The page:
|Birth Name||Brian Harold May|
|Born|| 19 July 1947 (age 63)
Hampton, London, England, UK
|Hometown||Hampton, London, England, UK|
Brian Harold May, CBE (born 19 July 1947) is an English musician and astrophysicist most widely known as the guitarist and a songwriter of the rock band Queen. As a guitarist he uses his home-built guitar, "Red Special", and has composed hits such as "Now I'm Here", "Tie Your Mother Down", "We Will Rock You", "Who Wants to Live Forever", "Hammer to Fall", "Save Me", "Fat Bottomed Girls", "I Want It All" and "Too Much Love Will Kill You". May earned a PhD in astrophysics in 2007 and is currently the Chancellor of Liverpool John Moores University. May lives in Surrey.
He was made Commander of the Order of the British Empire in 2005 for "services to the music industry".
Life and Career Edit
in order on what happened time after time
Early Life Edit
Brian May, the only child of Harold and Ruth May, was born in Hampton, London and attended Hampton Grammar School (now Hampton School). During this time he formed his first band with vocalist and bassist Tim Staffell named Nineteen Eighty-Four after George Orwell'snovel of the same name. He graduated from Hampton Grammar School with ten GCE Ordinary Levels and three Advanced Levels in Physics, Mathematics and Applied Mathematics.
May's father Harold worked as a draughtsman at the Ministry of Aviation and had been a long-time cigarette-smoker. As a result, May dislikes smoking, even to the point where he has prohibited smoking indoors at his more recent concerts.
From 1974 to 1988, May was married to Chrissie Mullen, who is the mother of his three children: Jimmy, who was born on 15 June 1978; Louisa, who was born on 22 May 1981 and Emily Ruth, who was born on 17 February 1987. Chrissie and Brian separated in 1988.
He has stated in interviews that he suffered from depression in the late 1980s, even to the point of contemplating suicide, for reasons having to do with his troubled first marriage and his perceived failure as a husband and a dad, his father Harold's death, and Freddie Mercury's illness.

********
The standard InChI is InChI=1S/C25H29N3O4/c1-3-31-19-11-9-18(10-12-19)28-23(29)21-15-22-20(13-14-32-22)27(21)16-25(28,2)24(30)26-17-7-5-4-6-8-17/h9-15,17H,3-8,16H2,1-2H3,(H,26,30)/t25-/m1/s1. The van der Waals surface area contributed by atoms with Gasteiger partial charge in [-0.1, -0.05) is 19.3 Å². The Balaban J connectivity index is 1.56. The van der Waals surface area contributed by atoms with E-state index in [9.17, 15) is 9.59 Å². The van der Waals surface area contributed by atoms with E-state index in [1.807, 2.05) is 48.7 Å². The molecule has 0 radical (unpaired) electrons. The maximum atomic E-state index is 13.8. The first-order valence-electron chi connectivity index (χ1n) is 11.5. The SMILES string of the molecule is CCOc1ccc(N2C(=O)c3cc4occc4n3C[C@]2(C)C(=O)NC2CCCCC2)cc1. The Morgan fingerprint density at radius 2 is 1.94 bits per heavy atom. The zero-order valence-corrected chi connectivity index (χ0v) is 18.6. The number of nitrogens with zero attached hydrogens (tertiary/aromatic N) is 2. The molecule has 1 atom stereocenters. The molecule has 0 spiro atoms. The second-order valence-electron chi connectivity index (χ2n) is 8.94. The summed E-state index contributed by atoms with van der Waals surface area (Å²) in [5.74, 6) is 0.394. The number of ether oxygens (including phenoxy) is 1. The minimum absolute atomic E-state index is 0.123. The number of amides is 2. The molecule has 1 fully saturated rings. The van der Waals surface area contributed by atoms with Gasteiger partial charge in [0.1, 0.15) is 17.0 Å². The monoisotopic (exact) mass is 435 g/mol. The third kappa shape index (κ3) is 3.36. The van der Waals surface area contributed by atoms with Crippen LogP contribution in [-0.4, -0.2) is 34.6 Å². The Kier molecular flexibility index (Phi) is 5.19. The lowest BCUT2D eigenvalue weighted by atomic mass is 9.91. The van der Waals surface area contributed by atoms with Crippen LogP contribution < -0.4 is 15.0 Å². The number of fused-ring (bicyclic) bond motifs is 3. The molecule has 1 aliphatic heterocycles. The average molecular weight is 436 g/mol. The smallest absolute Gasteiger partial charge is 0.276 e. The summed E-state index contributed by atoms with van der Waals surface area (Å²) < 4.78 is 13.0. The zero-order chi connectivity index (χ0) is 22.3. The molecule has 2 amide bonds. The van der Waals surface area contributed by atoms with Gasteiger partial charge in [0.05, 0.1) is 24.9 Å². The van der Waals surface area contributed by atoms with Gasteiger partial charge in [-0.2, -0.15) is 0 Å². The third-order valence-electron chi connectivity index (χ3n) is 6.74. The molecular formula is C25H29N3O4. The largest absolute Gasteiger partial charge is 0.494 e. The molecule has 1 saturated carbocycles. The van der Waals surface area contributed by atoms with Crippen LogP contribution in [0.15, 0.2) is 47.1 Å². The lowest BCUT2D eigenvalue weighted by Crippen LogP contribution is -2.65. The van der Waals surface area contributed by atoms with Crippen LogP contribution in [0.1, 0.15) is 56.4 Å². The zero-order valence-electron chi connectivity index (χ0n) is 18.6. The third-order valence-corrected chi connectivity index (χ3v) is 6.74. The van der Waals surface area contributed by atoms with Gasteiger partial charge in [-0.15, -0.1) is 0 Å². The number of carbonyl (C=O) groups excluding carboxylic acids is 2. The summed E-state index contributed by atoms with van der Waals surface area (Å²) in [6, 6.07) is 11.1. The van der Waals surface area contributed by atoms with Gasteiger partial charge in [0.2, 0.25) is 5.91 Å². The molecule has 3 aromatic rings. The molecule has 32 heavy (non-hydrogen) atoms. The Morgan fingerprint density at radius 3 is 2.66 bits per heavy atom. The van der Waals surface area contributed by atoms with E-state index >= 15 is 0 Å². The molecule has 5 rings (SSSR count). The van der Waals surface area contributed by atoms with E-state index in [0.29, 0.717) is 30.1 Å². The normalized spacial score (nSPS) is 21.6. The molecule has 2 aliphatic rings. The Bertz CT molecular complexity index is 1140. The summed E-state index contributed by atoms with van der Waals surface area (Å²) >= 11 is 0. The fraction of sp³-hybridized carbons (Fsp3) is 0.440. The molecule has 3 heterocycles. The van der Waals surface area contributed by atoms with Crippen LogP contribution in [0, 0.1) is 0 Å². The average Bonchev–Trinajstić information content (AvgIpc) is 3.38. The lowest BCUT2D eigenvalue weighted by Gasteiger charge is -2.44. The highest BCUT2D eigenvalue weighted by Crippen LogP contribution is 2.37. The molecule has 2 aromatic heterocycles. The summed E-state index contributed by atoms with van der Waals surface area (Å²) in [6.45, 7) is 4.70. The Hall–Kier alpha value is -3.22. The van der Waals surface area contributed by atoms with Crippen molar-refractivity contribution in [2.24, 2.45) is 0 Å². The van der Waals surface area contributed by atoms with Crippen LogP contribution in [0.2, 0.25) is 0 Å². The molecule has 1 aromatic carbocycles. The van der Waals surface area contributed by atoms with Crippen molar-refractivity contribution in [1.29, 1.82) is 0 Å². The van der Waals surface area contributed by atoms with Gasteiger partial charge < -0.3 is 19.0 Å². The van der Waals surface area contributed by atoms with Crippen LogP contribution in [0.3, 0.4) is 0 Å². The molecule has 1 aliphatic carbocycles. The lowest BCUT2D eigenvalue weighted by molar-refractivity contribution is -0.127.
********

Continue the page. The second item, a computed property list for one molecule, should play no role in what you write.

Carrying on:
May is now married to former Eastenders actress Anita Dobson, whom he met in 1986, and who gained fame in the 1980s for providing vocals to the theme tune to the aforementioned soap, entitled "Anyone Can Fall in Love". May himself produced the song, which reached #4 in the UK Singles Chart in August 1986.
- Main refernce: Smile
Smile were formed in 1968 by Brian May. The group included Tim Staffell as singer and bassist, and later, drummer Roger Taylor, who also went on to play for Queen. The band lasted for only two years from 1968 to 1970, as Staffel left in 1970, leaving the band with a catalogue of only nine songs:
- "Earth" (Staffell)
- "Step On Me" (Staffell/May) originally from May and Staffell's band 1984.
- "Doin' Alright" (Staffell/May)
- "Blag" (Taylor)
- "Polar Bear" (May)
- "Silver Salmon" (Staffell)
- "See What A Fool I've Been" (May, based on the song "That's How I Feel" by Sonny Terry and Brownie McGhee)
- "If I Were a Carpenter" (Tim Hardin) a cover regularly featuring in their live set.
- "April Lady" (Lucas) a song presented to the band by Mercury Records during their second studio session.
Smile would reunite for several songs on 22 December 1992. Taylor's band The Cross were headliners and he brought May and Staffell on to play "Earth" and "If I Were a Carpenter".May also performed several other songs that night.
- Main refernce: Queen
Throughout Queen's career May frequently wrote songs for the band and has composed many significant songs such as the worldwide hit "We Will Rock You", as well as "Tie Your Mother Down", "Who Wants to Live Forever", "Hammer to Fall", "Save Me", "Fat Bottomed Girls" and "I Want It All".